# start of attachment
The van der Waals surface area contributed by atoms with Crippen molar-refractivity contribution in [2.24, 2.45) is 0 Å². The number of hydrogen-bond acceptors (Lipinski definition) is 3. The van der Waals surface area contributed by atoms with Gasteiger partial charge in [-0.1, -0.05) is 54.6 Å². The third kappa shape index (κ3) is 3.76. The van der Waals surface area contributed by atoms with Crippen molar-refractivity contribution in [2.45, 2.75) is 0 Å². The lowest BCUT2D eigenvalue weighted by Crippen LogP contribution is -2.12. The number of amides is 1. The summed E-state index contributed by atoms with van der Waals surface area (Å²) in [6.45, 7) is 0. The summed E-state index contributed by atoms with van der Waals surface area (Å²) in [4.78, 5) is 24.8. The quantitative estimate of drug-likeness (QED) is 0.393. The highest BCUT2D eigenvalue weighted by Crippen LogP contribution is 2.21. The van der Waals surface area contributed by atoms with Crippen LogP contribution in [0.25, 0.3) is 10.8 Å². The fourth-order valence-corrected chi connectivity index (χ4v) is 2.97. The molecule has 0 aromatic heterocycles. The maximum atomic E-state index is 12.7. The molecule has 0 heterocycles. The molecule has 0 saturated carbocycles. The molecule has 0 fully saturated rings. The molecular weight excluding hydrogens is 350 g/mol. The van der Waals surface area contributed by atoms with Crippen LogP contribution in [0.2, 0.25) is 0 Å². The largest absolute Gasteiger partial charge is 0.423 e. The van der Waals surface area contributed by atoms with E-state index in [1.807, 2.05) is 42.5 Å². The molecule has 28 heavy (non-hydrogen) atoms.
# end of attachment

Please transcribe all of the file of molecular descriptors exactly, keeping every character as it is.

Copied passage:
The van der Waals surface area contributed by atoms with Crippen molar-refractivity contribution in [2.24, 2.45) is 0 Å². The number of hydrogen-bond acceptors (Lipinski definition) is 3. The van der Waals surface area contributed by atoms with Gasteiger partial charge in [-0.1, -0.05) is 54.6 Å². The third kappa shape index (κ3) is 3.76. The van der Waals surface area contributed by atoms with Crippen molar-refractivity contribution in [2.45, 2.75) is 0 Å². The lowest BCUT2D eigenvalue weighted by Crippen LogP contribution is -2.12. The number of amides is 1. The summed E-state index contributed by atoms with van der Waals surface area (Å²) in [6.45, 7) is 0. The summed E-state index contributed by atoms with van der Waals surface area (Å²) in [4.78, 5) is 24.8. The quantitative estimate of drug-likeness (QED) is 0.393. The highest BCUT2D eigenvalue weighted by Crippen LogP contribution is 2.21. The van der Waals surface area contributed by atoms with Crippen LogP contribution in [0.25, 0.3) is 10.8 Å². The fourth-order valence-corrected chi connectivity index (χ4v) is 2.97. The molecule has 0 aromatic heterocycles. The maximum atomic E-state index is 12.7. The molecule has 0 heterocycles. The molecule has 0 saturated carbocycles. The molecule has 0 fully saturated rings. The molecular weight excluding hydrogens is 350 g/mol. The van der Waals surface area contributed by atoms with Crippen LogP contribution in [0.2, 0.25) is 0 Å². The largest absolute Gasteiger partial charge is 0.423 e. The van der Waals surface area contributed by atoms with E-state index in [1.807, 2.05) is 42.5 Å². The molecule has 28 heavy (non-hydrogen) atoms.